MORRISONS IS to champion local producers and farmers with trials to assess how much customers want to buy local produce at a time when prices of imported goods are expected to rise following the collapse in sterling.
The Bradford-based supermarket chain said that local sourcing and buying British will help both its local suppliers and help keep the price down for customers.
Morrisons conducted a survey of its customers to ask them about their attitudes to locally grown produce and found that 85 per cent like to “buy local” to reduce food miles and carbon emissions.
More than nine out of 10 (92 per cent) think shorter transportation results in a fresher product and there is strong support for British farmers among Morrisons customers, with 84 per cent saying they prefer their supermarket fruit and vegetables to be grown in Britain and an overwhelming 95 per cent want to support British produce growers.
A spokesman for Morrisons said: “We listened to customers and are using trials to help us understand the logistics of stores working directly with local growers.
“The trials will also test whether customers prefer local produce when given the choice in a real supermarket.”
As part of the trial, growers will deliver their crop of the day straight from the farm to the store.
The first trial was over the summer with six stores receiving fresh strawberries over a nine week period.
The Morrisons store in the West Yorkshire market town of Rothwell was part of the strawberry trial and took deliveries from Garforth-based grower Makins Soft Fruit, which is sited just 11 miles from the store.
Eight stores around Norfolk and Kent are currently taking part in an apple trial where they have been paired with growers within 15 miles of the store, which means that customers can buy apples within 12 hours of them being picked in the orchard.
A Morrisons spokesman said: “Normally, apples travel hundreds of miles through packing plants and depots to be graded, packed and finally delivered back to customers.”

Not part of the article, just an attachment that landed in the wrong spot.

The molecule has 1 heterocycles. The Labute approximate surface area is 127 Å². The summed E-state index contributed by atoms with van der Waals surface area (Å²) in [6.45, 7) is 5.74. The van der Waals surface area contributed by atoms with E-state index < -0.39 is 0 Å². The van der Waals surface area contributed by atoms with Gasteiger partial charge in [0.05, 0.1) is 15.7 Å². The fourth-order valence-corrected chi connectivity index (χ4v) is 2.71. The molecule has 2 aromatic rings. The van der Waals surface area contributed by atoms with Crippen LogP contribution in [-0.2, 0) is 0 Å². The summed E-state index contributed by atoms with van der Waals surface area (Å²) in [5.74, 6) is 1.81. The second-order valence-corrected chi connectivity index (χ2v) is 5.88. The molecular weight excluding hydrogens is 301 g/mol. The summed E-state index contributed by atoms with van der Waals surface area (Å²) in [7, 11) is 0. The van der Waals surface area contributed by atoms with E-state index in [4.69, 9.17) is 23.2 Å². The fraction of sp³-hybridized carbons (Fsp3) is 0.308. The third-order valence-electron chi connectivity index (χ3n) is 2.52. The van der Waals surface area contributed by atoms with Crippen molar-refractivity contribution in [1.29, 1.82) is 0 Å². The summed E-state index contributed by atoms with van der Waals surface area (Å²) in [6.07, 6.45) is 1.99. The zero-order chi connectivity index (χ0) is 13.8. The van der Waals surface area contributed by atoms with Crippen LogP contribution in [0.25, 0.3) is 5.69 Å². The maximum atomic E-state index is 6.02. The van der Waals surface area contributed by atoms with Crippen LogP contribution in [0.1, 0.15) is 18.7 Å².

Morrisons will still source apples from outside the local area so it can gauge what customers want to buy.
Deliveries of local produce are clearly marked in store so customers can find out the variety, picking date and which farm the crops are from.
Morrisons said that if the trials are successful, it could lead to a change in how it sources some of its products.
The supermarket said the trials have been well received by stores and customers alike and initial sales look promising.
A spokesman for Morrisons said: “Customers have told us that they want to support local growers so we wanted to see how they responded to being able to buy fruit that is from a few miles away when they also have a choice of buying fruit that is from the across the UK and the world.”
The trial comes at a time when imports are getting more expensive following the collapse in the pound, which means a win-win situation for Morrisons’ customers and suppliers.
UK supermarkets import around 40 per cent of their fresh food and the pound has dropped nearly 20 per cent against the dollar since the vote to leave the EU, making imports a lot more expensive.
Earlier this month, Britain’s biggest supermarket Tesco and one of its biggest suppliers Unilever became locked in a high-profile Mexican stand-off over a potential 10 per cent price hike on products including Marmite and Persil, linked to the collapse in sterling.
Unilever later said the dispute had been resolved, but warned that consumers would still have to stomach more price pain in the new year.